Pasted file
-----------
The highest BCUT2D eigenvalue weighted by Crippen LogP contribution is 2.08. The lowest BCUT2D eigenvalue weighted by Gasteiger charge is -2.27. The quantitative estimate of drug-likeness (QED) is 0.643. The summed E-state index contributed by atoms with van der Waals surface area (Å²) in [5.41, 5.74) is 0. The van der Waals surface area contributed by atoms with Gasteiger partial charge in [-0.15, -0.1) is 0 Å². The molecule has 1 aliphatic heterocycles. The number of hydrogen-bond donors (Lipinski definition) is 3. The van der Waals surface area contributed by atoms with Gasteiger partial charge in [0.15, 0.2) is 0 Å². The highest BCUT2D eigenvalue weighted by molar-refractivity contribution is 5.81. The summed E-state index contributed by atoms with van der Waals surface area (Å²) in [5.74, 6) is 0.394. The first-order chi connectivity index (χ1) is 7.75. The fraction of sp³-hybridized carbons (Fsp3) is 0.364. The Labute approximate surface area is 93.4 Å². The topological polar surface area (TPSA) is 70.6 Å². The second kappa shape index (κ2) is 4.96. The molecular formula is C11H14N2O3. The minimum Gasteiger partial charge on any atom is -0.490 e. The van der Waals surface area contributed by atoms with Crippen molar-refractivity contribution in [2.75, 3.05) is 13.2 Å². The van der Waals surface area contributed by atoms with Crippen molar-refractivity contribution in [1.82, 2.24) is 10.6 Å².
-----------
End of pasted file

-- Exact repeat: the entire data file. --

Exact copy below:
The highest BCUT2D eigenvalue weighted by Crippen LogP contribution is 2.08. The lowest BCUT2D eigenvalue weighted by Gasteiger charge is -2.27. The quantitative estimate of drug-likeness (QED) is 0.643. The summed E-state index contributed by atoms with van der Waals surface area (Å²) in [5.41, 5.74) is 0. The van der Waals surface area contributed by atoms with Gasteiger partial charge in [-0.15, -0.1) is 0 Å². The molecule has 1 aliphatic heterocycles. The number of hydrogen-bond donors (Lipinski definition) is 3. The van der Waals surface area contributed by atoms with Gasteiger partial charge in [0.15, 0.2) is 0 Å². The highest BCUT2D eigenvalue weighted by molar-refractivity contribution is 5.81. The summed E-state index contributed by atoms with van der Waals surface area (Å²) in [5.74, 6) is 0.394. The first-order chi connectivity index (χ1) is 7.75. The fraction of sp³-hybridized carbons (Fsp3) is 0.364. The Labute approximate surface area is 93.4 Å². The topological polar surface area (TPSA) is 70.6 Å². The second kappa shape index (κ2) is 4.96. The molecular formula is C11H14N2O3. The minimum Gasteiger partial charge on any atom is -0.490 e. The van der Waals surface area contributed by atoms with Crippen molar-refractivity contribution in [2.75, 3.05) is 13.2 Å². The van der Waals surface area contributed by atoms with Crippen molar-refractivity contribution in [1.82, 2.24) is 10.6 Å².